Shoch looks panicked for a second.
“He’s teasing, pet.” I rub his shoulder. “Don’t worry, we’re happy to have you stay. He’s not trying to make you leave.”
Jonac snorts. “Since we’re not likely to survive this thing, it’s probably a moot point.”
“Probably,” Ruvan agrees. “But Shocha, Aric is right. I am happy to have you stay—you can provide us with invaluable information about Rokofar. Information that might help us avoid another war.”
Shoch nods—slowly, though. He’s agreeable to that, I suppose, but he thinks Ruvan has something more on his mind.
“But—” my brother breaks off and shakes his head. “Shocha, you must have been held in some esteem in Rokofar. We’ve always thought that sorcery came naturally to your people, but that’s not the case, is it?”
He shakes his head.
“So only certain people go through with this joining?”
I feel my stomach clench. “Ruv, Shoch told me before that he had no power to stop the sacrifices. He wasn’t in a position of authority—look at him. He’s got no air of command to him.” I glance down at him. “Sorry, pet.”
He just shrugs.
“He doesn’t have a soldier’s air of command,” Ruv agrees. “But there are other positions of prestige. Shocha, answer straight. Are sorcerers like you looked up to?”
His eyes dart to mine before he answers. But then he nods.
“Doesn’t matter.” I glare at my brother. “He belongs to me now, all right?”
Ruvan rolls his eyes. “Aric, try to remember that we don’t allow slavery in Fallpoint.”
“Very funny. But this ain’t slavery. Shoch can leave if he wants—you saw to that. So this is between him and me. And if he stays, Ruv, he’ll be safest as a servant in the royal household. He won’t have enough authority to get under anyone’s skin. And we can protect him from any mob that gets ideas.”
“Highness, assuming we all live long enough for this to matter, Aric is right.” Jonac folds his gloved hands in front of him, conspicuously not laying a finger on Shoch. “Though I wonder why Shocha sees us as an attractive option.”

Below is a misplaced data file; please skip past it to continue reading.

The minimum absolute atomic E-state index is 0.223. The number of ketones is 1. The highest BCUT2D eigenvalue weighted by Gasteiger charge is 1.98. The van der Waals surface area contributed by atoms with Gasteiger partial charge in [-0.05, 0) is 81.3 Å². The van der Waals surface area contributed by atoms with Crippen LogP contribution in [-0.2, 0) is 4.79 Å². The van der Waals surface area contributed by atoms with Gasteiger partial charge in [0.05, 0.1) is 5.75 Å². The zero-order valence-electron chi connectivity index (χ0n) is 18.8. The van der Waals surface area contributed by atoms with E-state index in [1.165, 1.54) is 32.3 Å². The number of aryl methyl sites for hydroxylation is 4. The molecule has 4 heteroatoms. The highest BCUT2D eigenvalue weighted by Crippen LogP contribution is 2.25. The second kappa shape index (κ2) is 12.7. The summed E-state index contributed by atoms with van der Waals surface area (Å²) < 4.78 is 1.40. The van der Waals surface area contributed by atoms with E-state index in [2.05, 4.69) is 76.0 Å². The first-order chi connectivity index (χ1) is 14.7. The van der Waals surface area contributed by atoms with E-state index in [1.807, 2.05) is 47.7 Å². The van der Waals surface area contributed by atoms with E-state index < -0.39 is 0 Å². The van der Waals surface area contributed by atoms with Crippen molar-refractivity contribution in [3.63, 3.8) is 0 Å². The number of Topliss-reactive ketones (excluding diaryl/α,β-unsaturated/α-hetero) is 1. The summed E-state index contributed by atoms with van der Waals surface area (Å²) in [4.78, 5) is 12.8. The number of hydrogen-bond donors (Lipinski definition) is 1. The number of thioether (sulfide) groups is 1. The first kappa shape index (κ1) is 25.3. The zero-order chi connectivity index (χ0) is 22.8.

I snort. “You cut out his tongue, Jonac. Maybe he ain’t so valuable at home anymore.”
Shoch shifts so he can take hold of my hand and start tracing his letters.
“You want to stay with me, is that it? Wherever I go?”
I ruffle his hair. “Good pet.”
He elbows me. All right, there are limits.
I take that in good part, though, and grin down at him. “Once I get out of my, ah, legal difficulties, I plan to stay in Fallpoint—I think my time in the legion is done. But if something happens to me, you’ll serve my brother, right?”
Shoch looks Ruvan up and down. At length he nods.
“Thank you, Shocha.” My brother nods back at him. “Like Aric, I’ll do my best to protect you.”
Shoch seems satisfied with that. As for Ruvan . . . I’m not sure. He likes to know why people act the way they do, and I don’t think he’s figured Shoch out yet. Even if he assumes that Shoch is my lover—I haven’t told Ruvan how monk-like he is—well, maybe Ruv doesn’t see that as reason enough for his devotion.
Or maybe he’s afraid that we won’t be able to figure Shoch out. That he’s just too . . . too alien.
But none of that matters. He wants to stay. I want to keep him. We’ll sort out the rest as we go. Meanwhile, we have an altar to build.